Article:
Prime Minister Gordon Brown announced last week the creation of a National Economic Council.
The NEC is being portrayed as a kind of "economic war cabinet," tasked with taking urgent measures to guide Britain through troubled waters in the world's financial markets. It will meet in Cabinet Office Briefing Room A, codenamed Cobra, which is usually used to coordinate emergency action in the face of a threat to national security.
The council comprises 17 ministers, including eight cabinet members plus Brown, Chancellor Alistair Darling and Foreign Secretary David Miliband. It includes several businessmen drafted into government in Brown's reshuffle last week. It will also take advice from a group of specially designated "business ambassadors," consisting of the heads of major financial and industrial institutions. According to reports, "It is hoped their expertise will give the group better insight into the workings of the City."
These measures have attracted little substantive commentary in the media. The decision to establish a new body, separate from the Treasury, has either been accepted uncritically as one of a number of special measures adopted by the government to try to contain the crisis, or as mere political window dressing for a government that is on the ropes.
The presence of a number of unelected and newly appointed ministers, drawn from big business circles, belies such complacent descriptions. The NEC includes the minister for economic competitiveness and small business, Baroness Vadera, the minister for the City, Paul Myners, Science Minister Lord Drayson and Communications Minister Stephen Carter.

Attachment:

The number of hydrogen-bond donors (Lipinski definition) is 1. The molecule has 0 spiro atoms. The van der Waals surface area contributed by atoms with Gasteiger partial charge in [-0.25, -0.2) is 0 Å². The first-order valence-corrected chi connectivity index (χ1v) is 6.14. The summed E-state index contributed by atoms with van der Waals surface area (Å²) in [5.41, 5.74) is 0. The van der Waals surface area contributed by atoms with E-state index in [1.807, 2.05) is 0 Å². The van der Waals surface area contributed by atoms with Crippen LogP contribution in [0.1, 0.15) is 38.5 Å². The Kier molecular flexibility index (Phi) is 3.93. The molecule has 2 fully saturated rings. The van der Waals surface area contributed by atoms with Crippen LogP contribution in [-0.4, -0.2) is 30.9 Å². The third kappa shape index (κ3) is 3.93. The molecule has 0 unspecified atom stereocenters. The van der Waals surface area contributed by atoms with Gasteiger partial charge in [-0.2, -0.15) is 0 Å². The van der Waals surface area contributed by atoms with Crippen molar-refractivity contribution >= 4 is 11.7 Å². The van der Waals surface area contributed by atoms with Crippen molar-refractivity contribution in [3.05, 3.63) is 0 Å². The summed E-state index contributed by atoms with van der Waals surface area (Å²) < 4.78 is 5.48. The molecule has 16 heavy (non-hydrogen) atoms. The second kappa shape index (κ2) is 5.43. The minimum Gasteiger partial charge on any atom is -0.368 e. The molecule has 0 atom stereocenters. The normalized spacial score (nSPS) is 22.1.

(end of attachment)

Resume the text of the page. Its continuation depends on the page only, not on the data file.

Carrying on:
According to reports, Vadera and Myners played a key role in drawing up the British government's unprecedented "recapitalisation package," in which some £500 billion of public finance is to be made available to shore up Britain's largest banks, such as Barclays, HBOS and the Royal Bank of Scotland.
Both were involved in discussions over an Indian meal late Tuesday night, October 7, with Darling, Treasury ministers and bank bosses Sir Fred Goodwin (Royal Bank of Scotland), John Varley (Barclays), Eric Daniels (Lloyds TSB), Andy Hornby (HBOS) and Sir Mervyn Davies (Standard Chartered).
The package is equal to nearly 40 percent of Britain's GDP and almost the total amount spent in one year on health, education and other public services.
Yet, despite this massive injection of public funds to the super-rich and the stock markets, working people will have no control over its use, much less the financial institutions which are to be the beneficiaries of the government's largesse. On the contrary, the price of this bailout will be paid by working people and their families through the destruction of living standards and the vital social infrastructure on which they depend.